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Trahan didn’t report the joint account on required federal disclosure forms until after the November election, when the Globe began asking questions about the source of the last-minute infusion of cash into the campaign. She financed a blitz of television ads, winning the 10-person primary by only 145 votes over second-place finisher Dan Koh.

Trahan aides have repeatedly said the freshman lawmaker did nothing wrong. Her campaign has insisted that money she had loaned her campaign came out of her own personal funds, including $300,000 from the joint bank account and $71,000 she borrowed from a home equity line of credit.

Aides have also said that much of the money in the account came from Trahan’s consulting business, Concire Leadership Institute, from which she earned roughly $275,000 in 2018.

Trahan acknowledged Wednesday that she “could have done it differently,” including dipping into open lines of credit or saving her own income to use toward the campaign. But she didn’t give the decision of pulling the money from the joint account “much thought” because of how she and her husband structured their finances.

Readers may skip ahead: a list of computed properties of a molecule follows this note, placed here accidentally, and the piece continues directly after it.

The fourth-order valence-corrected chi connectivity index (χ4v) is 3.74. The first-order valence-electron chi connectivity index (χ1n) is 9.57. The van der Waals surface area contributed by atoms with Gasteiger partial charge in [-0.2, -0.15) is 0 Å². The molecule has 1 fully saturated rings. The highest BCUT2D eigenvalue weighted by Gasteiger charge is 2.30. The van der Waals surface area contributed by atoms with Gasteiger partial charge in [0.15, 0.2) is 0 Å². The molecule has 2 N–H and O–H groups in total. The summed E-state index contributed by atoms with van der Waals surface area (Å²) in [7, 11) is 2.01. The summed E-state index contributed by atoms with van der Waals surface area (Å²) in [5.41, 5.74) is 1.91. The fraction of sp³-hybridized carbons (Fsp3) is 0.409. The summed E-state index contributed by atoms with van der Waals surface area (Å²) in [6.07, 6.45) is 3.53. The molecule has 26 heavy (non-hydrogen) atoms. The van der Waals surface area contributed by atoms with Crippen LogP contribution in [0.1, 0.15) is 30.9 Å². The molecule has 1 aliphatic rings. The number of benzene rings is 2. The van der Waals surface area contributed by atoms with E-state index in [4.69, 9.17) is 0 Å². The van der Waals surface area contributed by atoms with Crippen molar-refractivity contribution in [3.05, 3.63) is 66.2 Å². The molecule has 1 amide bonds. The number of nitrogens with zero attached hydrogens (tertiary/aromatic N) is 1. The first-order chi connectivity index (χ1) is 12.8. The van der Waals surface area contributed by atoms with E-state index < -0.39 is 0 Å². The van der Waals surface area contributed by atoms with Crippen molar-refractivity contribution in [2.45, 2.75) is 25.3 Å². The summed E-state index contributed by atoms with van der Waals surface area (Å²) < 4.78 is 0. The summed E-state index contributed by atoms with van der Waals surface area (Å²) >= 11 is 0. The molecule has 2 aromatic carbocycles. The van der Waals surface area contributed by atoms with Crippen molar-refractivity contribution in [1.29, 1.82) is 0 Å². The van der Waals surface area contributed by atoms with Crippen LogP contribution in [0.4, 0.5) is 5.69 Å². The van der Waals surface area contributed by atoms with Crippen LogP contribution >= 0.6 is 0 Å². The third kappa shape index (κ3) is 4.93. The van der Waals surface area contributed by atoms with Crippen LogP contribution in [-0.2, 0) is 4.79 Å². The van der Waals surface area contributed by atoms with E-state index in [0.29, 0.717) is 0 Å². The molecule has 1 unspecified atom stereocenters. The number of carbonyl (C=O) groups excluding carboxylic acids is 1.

Trahan aides said Wednesday she and her husband shifted the $300,000 into the account to specifically loan it to her campaign.

“All of it — what I earned, what Dave earned — was our money, regardless of whether it was in my account, Dave’s account, or a joint account,” she said. “I now know that the way I contributed those funds constitute a gray area in campaign finance law.”

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Trahan described facing a well-financed opponent in Koh, and recognizing that after “having asked so many people to invest in me financially, I determined I would do the same.”

She said she and her husband decided to move $300,000 of his income into their joint checking account, first in installments of $50,000 and $55,000 before she filed quarterly campaign reports in March and June, showing she had loaned her campaign $50,000 each time.